In 1977, Tom Watson and Jack Nicklaus staged one of the classic duels in golf history at the famed course at Turnberry, site of this week's British Open.
The match, in which Watson shot successive 65 scores on the last two days of the tournament, is documented in the attached story in today's New York Times. What is best remembered about the duel is Watson's 60-foot putt on 15 which evened the match during the last round of play. He then birdied 17 to go up by one on Nicklaus, still considered the best golfer ever (or at least until Tiger Woods breaks Nicklaus' record number of wins in majors.) But, in a forgotten piece of the drama, Nicklaus birdied 18 from 40 feet away putting pressure on Watson to make his two-footer for par. He calmly knocked it in and the Open championship was in the hands of the 27-year old from Kansas City.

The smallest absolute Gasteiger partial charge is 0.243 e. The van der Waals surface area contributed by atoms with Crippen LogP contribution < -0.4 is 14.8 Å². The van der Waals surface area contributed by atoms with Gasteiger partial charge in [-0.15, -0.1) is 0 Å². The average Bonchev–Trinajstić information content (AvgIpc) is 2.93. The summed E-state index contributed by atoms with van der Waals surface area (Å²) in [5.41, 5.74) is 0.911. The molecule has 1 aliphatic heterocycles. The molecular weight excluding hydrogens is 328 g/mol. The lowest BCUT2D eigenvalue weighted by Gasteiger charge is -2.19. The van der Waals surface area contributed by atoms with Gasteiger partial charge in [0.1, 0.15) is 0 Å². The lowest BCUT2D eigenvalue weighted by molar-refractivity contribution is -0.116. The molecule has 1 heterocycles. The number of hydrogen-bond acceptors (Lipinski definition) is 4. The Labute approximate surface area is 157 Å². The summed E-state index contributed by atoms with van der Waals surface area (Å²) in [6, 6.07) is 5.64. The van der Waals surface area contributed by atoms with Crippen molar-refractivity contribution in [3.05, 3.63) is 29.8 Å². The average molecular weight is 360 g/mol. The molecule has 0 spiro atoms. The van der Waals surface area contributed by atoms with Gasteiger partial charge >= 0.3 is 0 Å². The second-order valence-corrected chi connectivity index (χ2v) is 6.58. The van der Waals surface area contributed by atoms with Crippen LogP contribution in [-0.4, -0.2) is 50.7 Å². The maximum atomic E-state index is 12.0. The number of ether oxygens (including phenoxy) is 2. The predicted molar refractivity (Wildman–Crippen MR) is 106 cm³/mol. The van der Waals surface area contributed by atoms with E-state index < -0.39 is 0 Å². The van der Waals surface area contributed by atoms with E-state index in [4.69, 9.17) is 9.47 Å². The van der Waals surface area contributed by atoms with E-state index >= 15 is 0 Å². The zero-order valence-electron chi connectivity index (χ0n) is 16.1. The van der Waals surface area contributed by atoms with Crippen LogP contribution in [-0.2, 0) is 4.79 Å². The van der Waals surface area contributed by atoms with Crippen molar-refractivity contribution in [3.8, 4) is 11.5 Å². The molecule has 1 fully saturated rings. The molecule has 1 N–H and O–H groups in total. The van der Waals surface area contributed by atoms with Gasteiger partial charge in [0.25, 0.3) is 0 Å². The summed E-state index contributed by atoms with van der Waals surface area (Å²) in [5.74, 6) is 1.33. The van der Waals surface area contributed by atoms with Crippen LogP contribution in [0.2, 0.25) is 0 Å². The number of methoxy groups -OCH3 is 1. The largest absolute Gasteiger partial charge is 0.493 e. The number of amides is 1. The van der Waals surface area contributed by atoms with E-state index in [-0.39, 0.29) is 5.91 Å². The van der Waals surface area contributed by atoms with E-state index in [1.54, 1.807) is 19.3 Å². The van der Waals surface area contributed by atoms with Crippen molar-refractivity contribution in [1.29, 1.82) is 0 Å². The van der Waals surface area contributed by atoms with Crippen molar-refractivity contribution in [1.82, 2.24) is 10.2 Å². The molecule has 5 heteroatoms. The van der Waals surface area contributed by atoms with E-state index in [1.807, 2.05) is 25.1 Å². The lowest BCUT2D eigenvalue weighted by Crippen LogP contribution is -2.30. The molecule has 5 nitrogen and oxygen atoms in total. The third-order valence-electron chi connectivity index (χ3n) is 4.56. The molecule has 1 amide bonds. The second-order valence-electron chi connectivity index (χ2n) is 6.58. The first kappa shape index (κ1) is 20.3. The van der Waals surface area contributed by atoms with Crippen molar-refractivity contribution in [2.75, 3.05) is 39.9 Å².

The great Nicklaus and Watson squared off often during this era in golf--the 1977 Masters, the 1992 U.S. Open, and the classic at Turnberry. Reminiscing about these head-to-head duels is why we thirst for a consistent threat to Wood's dominance on today's PGA Tour.